A potent evening of live dance and drama from Aspen Fringe Festival
After these long months with scant live performances, what do you want to see when life returns to the stage? Is it escapist entertainment? Is it art that reflects the world wrought by coronavirus and its concurrent crises?
I don’t think we know yet what we want or what we’ll get. But the perseverent and high-minded creative team at the Aspen Fringe Festival, in its two-night “FallFest 2020” presentation at the Aspen District Theater Sept. 25 and 26, made a case for art that goes to the heart of what we’re experiencing.
The seven pieces curated for this special two-night live event all aimed to shine a light on the struggle for human connection in this isolated and anxious moment.
This potent program, performed by masked actors and dancers in multimedia pieces onstage for a distanced and masked audience of 50 in the seats, felt like an essential expression.
In “l’amore verticale,” by Italian choreographer Annarita Rinconi, the dancers Samantha Altenau and Giacamo Bavutti performed onstage as video of the pair played on the screen behind them. Video showed them each alone in the forest, alone at home, mimicking some of the dreary and lonelier moments of the pandemic lockdown, while on-stage their physical bodies sought to connect. The New York-based pair, who partnered with Fringe Fest dance director Adrianna Thompson in Aspen this summer while on furlough from Martha Graham 2 and Carolyn Dorfmann Dance, embodied the struggling but hopeful heart of the FallFest program.
There were gut-punch moments in the dramatic material, such as the interior monologue “She Left Home for Awhile,” written and read by playwright Simon Stephens over a video of Fringe Fest director David Ledingham performing solo. In stream-of-consciousness style, it captured a numb day-to-day of alienation and isolation and attempted to define home (“Home is not the place where I keep my toothbrush”) and came close to putting a finger on the despondent feelings so prevalent in six months of coronavirus restrictions. The piece never mentions the pandemic by name, instead talking about this emotional fallout as a timeless phenomenon that’s always been with us.
John Kolvenbach’s “Until the World is the World Again” addresses the historic moment directly and self-consciously in a high-concept two-hander. It depicts a young American man in 2020 (Aidan Ledingham) and a young American woman during the flu pandemic of 1918 (Julia Foran) writing love letters across time. But instead of looking much at these public health crises in themselves, it centers instead on a romantic relationship and the miracle of any love that works. Quickly the viewer forgets the time-travelling correspondence and instead gets invested in the hope that these two might find a way to connect.
In Sharr White’s “Carrie,” a waitress (Eileen Seeley) in a mask steps into an alley for a cigarette break. Projected above her are the abandoned streets of New York, photographed during the springtime stay-home period. Her interior monologue drifts from the pandemic to 9/11 and the period since, which she broadly defines as “The Madness.” Was our era of madness inevitable, she wonders? If history played out differently, how different would our individual lives be? Seemingly a simple and straightforward solo speech, it sends you down a rabbit hole of counter-factual thinking.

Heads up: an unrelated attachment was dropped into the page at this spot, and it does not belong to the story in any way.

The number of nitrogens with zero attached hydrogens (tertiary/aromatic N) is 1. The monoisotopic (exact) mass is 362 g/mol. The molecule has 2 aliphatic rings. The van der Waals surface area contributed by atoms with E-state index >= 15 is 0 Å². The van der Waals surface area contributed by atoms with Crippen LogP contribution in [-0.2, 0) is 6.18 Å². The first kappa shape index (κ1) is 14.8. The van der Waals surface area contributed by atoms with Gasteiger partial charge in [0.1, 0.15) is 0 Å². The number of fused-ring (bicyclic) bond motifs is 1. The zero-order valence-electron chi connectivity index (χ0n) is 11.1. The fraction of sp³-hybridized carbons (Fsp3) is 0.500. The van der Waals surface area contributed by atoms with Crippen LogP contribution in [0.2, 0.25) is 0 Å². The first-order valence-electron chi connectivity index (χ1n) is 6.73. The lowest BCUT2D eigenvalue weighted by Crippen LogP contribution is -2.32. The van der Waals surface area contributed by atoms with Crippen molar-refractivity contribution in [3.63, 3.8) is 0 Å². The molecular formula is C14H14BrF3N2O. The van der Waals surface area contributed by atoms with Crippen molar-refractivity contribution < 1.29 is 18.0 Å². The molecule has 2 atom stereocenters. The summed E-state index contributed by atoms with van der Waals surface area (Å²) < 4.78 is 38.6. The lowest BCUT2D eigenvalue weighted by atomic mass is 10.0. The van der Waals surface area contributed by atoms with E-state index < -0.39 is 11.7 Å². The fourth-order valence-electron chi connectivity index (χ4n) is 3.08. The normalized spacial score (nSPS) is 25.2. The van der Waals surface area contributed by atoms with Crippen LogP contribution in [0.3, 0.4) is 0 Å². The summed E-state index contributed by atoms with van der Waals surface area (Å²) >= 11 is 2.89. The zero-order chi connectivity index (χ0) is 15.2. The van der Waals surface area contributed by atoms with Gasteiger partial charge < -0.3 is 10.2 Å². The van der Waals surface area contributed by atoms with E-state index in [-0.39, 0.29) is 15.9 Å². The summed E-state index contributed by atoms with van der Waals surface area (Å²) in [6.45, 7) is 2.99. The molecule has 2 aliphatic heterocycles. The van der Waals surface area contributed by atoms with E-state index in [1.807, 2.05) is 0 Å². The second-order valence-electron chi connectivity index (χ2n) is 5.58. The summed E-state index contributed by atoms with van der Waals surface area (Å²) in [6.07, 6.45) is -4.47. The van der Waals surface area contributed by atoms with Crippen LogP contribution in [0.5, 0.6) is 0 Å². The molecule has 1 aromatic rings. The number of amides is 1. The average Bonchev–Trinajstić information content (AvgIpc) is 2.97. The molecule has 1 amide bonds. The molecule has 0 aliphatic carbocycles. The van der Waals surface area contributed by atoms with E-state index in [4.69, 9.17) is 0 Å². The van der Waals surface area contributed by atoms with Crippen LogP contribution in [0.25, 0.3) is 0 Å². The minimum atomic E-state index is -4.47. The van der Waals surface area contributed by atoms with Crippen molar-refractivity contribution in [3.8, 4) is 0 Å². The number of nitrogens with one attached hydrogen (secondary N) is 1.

The video dance piece “Shelter in Place” featured 10 memebes of Soulskin Dance performing in their personal quarantine spaces — cramped apartments and in diverse environments ranging from a city rooftop to the ponds at Burlingame here in Aspen. We have all seen — and perhaps are tired of — dance and at-home webcam performances over the six months since the springtime lockdown. But watching it with an audience was a novel experience that lent these DIY clip a new and unexpected power, especially in the cathartic and collective laugh that came in a moment when a dancer — performing in his garage — was interrupted by his dog. He attempted to continue dancing while the animal tried harder to play with him until he surrendered — a classic work-from-home moment we’ve all experienced or witnessed in some form.
Laughing with a crowd in a theater, and applauding with a crowd in a theater, never felt so good. There may have been just 50 in the seats each night, but being there felt like a small victory. To paraphrase Dr. Seuss, an audience is an audience no matter how small.
There were temperature checks at the door and a short questionnaire. Entrance to the theater was staggered, so that no two groups were simultaneously looking for seats. Groups were seated in every other row and at least three rows apart, ushered by the husband and son of Fringe Fest’s new associate artistic director Nikki Boxer.
The evening ended with “Closer,” an aching pas de deux choreographed by Thompson and performed by Altenau and Bavutti that most directly depicted the evening’s theme of human connection.
If you asked me last week if I’d want to spend the night with live COVID-related art, I might’ve said no. But the performances surprised me, as did the responses they elicited. Ultimately, I found, the Fringe Fest’s return to the stage was an act of hope. Watching Bavutti’s facemask puff out and in as he panted heavily through the tail end of the strenuous “Closer,” the effect wasn’t necessarily the downer you might imagine. You weren’t thinking about what you were missing from this constrained performance. It somehow didn’t make you miss what couldn’t be done.
Instead, no, it was a statement of possibility and gratitude. A belief in the art itself, in the expression of ideas onstage. Nevermind the masks and restrictions. This was an act of hope.
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